DeFrates column: Outdoor recreation is an important player in the public lands debate |

DeFrates column: Outdoor recreation is an important player in the public lands debate

Since 1872, when Yellowstone became the world’s first national park, the debate over how to manage public lands has ebbed and flowed. Every new administration has provided its own threats, promises and executive actions to the discourse. From the Taylor Grazing Act of 1934 to the Sagebrush Rebellion in the late ’70s, to the on-going Obama/Trump conflict regarding national monument designation, western states have always been at the center of the issue. The conflicts arise from the question of who should own these sweeping tracts of land — private interests or state or federal government. And along with the management debate, balancing the use of the land with the need to preserve vs. the need to produce becomes a complex, nuanced and touchy argument. So naturally, a false dichotomy has been firmly established between sides that prefer mutually exclusive rhetoric to compromise and common ground.

Each political party is assigned its side and the ringside bell clangs. Conservatives stump for more state management and less regulation for extraction industries, while liberals gnash their teeth about the potential loss of pristine wilderness and the devastation it would have on future generations.

Once again, the usual suspects are toeing their respective party lines to hash out the latest debate in the form of those national monument designations, Paris Accords and whatever is happening in the National Park Service. With more than 35 percent of our own state’s acreage under the management of the federal government, the current national debate involves Colorado’s literal backyard. Our Democrat governor has made his stance clear to both fervent praise and righteous condemnation.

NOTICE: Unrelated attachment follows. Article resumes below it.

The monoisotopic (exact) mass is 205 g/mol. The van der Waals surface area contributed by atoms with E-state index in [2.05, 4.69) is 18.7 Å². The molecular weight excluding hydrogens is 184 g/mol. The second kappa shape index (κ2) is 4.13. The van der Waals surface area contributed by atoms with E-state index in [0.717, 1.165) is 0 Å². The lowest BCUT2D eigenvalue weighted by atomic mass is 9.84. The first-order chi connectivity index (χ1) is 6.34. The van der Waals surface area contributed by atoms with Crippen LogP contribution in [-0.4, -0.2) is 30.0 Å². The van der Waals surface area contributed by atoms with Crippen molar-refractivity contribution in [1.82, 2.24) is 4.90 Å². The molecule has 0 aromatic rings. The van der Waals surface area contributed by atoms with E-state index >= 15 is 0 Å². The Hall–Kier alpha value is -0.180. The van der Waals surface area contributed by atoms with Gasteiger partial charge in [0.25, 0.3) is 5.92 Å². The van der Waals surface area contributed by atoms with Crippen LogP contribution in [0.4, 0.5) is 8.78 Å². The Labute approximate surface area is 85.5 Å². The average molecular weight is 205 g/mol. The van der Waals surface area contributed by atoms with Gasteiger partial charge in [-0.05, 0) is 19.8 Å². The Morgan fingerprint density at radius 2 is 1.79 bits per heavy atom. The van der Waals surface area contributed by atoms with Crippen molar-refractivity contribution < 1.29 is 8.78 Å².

Same old contenders, same old punches, right? Maybe not this time.

In the centuries-old public lands match-up, there is a new, burly contender who is finally starting to throw its weight around. This previously gentle giant in public land use debate has been quietly bulking up for years and now boasts some impressive stats: $887 billion in consumer spending annually, 7.6 million American jobs, $65.3 billion in federal tax revenue and $7.2 billion in tax revenue for states in the mountain west region. And it’s ready to step into the ring.

I’m talking about the outdoor recreation industry. Yes, the mountain biking, kayaking, camping, fly fishing, rock climbing dirtbags who inhabit the woods every weekend. According to a recent study by the Outdoor Industry Association, along with their moisture-wicking layers, those people carry with them enough of an economic right hook to shatter many of the previous notions and established party lines of the debate. Not only do these outdoor enthusiasts play for adrenaline and use a huge amount of domain-specific vocabulary, they also buy copious amounts of expensive gear, travel obsessively, get hired to cart tourists around our beautiful public lands, manufacture Yeti coolers and sell each other full-suspension downhill bikes that are worth more than cars.